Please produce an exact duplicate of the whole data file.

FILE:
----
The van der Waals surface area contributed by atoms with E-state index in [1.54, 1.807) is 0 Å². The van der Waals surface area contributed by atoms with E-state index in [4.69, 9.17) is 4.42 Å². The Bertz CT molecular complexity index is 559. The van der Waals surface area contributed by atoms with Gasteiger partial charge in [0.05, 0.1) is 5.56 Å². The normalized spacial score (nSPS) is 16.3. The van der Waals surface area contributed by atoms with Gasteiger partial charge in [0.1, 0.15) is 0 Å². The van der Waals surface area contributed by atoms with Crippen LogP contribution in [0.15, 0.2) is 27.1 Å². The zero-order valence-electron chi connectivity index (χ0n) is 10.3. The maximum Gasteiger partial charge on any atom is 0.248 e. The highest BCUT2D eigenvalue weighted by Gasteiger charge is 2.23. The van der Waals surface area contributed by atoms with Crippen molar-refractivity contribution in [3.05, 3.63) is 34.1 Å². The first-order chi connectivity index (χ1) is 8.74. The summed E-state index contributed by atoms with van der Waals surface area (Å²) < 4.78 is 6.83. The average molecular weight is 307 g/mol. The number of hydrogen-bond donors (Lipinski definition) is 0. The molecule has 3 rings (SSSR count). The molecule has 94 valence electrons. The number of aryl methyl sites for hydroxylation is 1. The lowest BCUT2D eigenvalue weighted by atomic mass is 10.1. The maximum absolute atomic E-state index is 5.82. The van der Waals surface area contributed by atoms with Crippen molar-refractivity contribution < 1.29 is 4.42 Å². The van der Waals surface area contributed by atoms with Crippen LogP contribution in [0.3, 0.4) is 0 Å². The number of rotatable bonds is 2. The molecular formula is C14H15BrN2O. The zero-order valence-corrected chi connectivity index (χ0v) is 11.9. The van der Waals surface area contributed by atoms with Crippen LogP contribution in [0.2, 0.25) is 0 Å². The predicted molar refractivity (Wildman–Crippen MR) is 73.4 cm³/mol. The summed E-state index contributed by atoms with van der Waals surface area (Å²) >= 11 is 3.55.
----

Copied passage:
The van der Waals surface area contributed by atoms with E-state index in [1.54, 1.807) is 0 Å². The van der Waals surface area contributed by atoms with E-state index in [4.69, 9.17) is 4.42 Å². The Bertz CT molecular complexity index is 559. The van der Waals surface area contributed by atoms with Gasteiger partial charge in [0.05, 0.1) is 5.56 Å². The normalized spacial score (nSPS) is 16.3. The van der Waals surface area contributed by atoms with Gasteiger partial charge in [0.1, 0.15) is 0 Å². The van der Waals surface area contributed by atoms with Crippen LogP contribution in [0.15, 0.2) is 27.1 Å². The zero-order valence-electron chi connectivity index (χ0n) is 10.3. The maximum Gasteiger partial charge on any atom is 0.248 e. The highest BCUT2D eigenvalue weighted by Gasteiger charge is 2.23. The van der Waals surface area contributed by atoms with Crippen molar-refractivity contribution in [3.05, 3.63) is 34.1 Å². The first-order chi connectivity index (χ1) is 8.74. The summed E-state index contributed by atoms with van der Waals surface area (Å²) < 4.78 is 6.83. The average molecular weight is 307 g/mol. The number of hydrogen-bond donors (Lipinski definition) is 0. The molecule has 3 rings (SSSR count). The molecule has 94 valence electrons. The number of aryl methyl sites for hydroxylation is 1. The lowest BCUT2D eigenvalue weighted by atomic mass is 10.1. The maximum absolute atomic E-state index is 5.82. The van der Waals surface area contributed by atoms with Crippen molar-refractivity contribution < 1.29 is 4.42 Å². The van der Waals surface area contributed by atoms with Crippen LogP contribution in [0.3, 0.4) is 0 Å². The number of rotatable bonds is 2. The molecular formula is C14H15BrN2O. The zero-order valence-corrected chi connectivity index (χ0v) is 11.9. The van der Waals surface area contributed by atoms with Crippen LogP contribution in [0.2, 0.25) is 0 Å². The predicted molar refractivity (Wildman–Crippen MR) is 73.4 cm³/mol. The summed E-state index contributed by atoms with van der Waals surface area (Å²) >= 11 is 3.55.